While making up nearly half of the population of Los Angeles, Latines have gotten the short end of the stick when it comes to landing jobs in Hollywood. USC Annenberg’s Inclusion Initiative finds that Latine characters have only comprised roughly 5% of speaking roles from around one thousand films during a 12 year period,(1) despite the U.S. having a population that is almost 19% Latine
This percentage is not one to be satisfied with. It is a number that doesn’t treat Latine communities with the respect and dignity they have earned. Many of the roles given still perpetuate the stereotypes Latines have been fighting against since this country came to them, stereotypes that bleed off the screen into other aspects of American life.
So why does this number exist? And how do we make it better represent the people of the United States?
The study, “Hispanic and Latino Representation in Film: Erasure On Screen & Behind the Camera Across 1,300 Popular Movies” was co-authored by Ariana Case Along with her colleagues: Zoily Mercado and Karla Hernandez. They first set out in 2019 to analyze the majority of roles that Latines were playing in the modern film industry, motivated to combat the increasing discrimination within the country.
“The first one, which was released back in 2019, if you remember back to that time, was a time in our country where racist rhetoric and violent hatred towards Latinos was rampant in this country… from the top down, across the media and our political figures,” said Ms. Case. According to her findings, this environment made it easy to further dehumanize Latines, to entrench us in the characters we had been playing since the beginning of the film industry: drug traffickers, illegal immigrants, low-income jobholders, and non-English speakers.
The data of the study prove this; 37.2% of Latino characters in film did not speak English, while 40% of the top-billed Latino actors played characters who were violent criminals.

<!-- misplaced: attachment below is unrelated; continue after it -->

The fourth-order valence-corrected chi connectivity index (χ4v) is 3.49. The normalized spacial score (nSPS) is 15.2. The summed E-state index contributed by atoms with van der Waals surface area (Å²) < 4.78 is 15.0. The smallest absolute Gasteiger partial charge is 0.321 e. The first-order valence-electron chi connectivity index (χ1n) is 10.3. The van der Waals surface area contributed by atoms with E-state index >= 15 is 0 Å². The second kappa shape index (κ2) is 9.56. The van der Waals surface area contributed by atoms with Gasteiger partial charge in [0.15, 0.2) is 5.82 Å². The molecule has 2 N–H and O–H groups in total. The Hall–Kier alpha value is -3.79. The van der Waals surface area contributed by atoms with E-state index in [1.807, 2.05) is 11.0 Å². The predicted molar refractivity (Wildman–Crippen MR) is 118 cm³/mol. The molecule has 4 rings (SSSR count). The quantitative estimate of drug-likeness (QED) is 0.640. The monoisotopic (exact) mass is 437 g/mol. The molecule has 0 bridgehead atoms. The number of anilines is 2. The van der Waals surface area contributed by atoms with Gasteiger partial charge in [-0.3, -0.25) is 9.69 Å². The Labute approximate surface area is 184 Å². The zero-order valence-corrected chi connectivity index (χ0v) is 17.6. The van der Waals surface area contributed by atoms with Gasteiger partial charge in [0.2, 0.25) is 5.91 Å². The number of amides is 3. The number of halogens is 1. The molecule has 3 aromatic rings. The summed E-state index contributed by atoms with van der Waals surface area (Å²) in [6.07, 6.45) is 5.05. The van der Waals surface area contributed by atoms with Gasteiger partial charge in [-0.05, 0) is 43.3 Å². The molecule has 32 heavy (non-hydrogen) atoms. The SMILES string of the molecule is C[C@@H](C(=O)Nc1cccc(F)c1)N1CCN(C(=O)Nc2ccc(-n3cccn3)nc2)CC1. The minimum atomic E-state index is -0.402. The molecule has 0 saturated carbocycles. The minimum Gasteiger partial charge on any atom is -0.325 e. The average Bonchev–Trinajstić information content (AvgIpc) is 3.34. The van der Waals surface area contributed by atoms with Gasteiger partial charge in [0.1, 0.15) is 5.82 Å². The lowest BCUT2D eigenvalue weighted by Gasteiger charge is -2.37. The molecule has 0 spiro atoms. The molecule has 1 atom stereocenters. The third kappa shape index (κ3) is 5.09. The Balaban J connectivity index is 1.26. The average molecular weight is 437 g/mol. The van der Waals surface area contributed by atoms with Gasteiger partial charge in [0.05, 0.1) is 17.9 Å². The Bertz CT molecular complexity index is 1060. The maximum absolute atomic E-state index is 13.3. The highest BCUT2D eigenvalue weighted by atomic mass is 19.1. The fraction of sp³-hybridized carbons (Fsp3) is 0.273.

And there are still concerns about how feminine Latines are often typecast in the film industry. The study also exposes how actresses like Cameron Díaz and Jennifer Lopez have been given the most lead roles above other Latine actors, which may be influenced by their status as sex symbols. While it’s not to say that they’re being given these roles only because of their erotic image, American culture has a habit of fetishizing “foreign” women and feminine people, framing them as desirable; they are an example of how Hollywood only selects a few handpicked women and ignores the boundless talent that the greater Latine community has to offer.
If it’s so rare to see a Latine on the silver screen, it’s hard to fight against the misrepresentation. The images of Latines as “the other”, whether they be dangerous or sexy, become burned into the memories of Americans. Latines have never asked for these labels, but they persist.
There needs to be an intentional effort to put more Latines, authentic, real Latines, into the film industry. And we cannot settle with putting a Latine actor into a film and call it a day; they can’t be there to check off a diversity requirement for an executive, and we don’t want to put the weight of representing an entire family of cultures under a single person.
“Each film will have around 40 characters or so, just from what we found. There’s a lot of room to grow,” said Ariana Case. “In 2019, 43% of the films we analyzed had only one Hispanic and Latino actor.”
Even having a second Latine join the cast of a film would be instrumental in combating the stereotypes put upon the community. This is a region that comprises 20 countries and 656 million people, not to mention the countless cultural groups and the Latines who have called the U.S. home for centuries. No one should expect a single Latine to represent that large and diverse of an identity group. The community has so much to offer that Hollywood should be struggling to find room for their stories, rather than the other way around.
“It does start with people behind the scenes who want to tell those stories. By giving people opportunities to have their voice out there, it just inherently will increase representation as well,” Ms. Case said.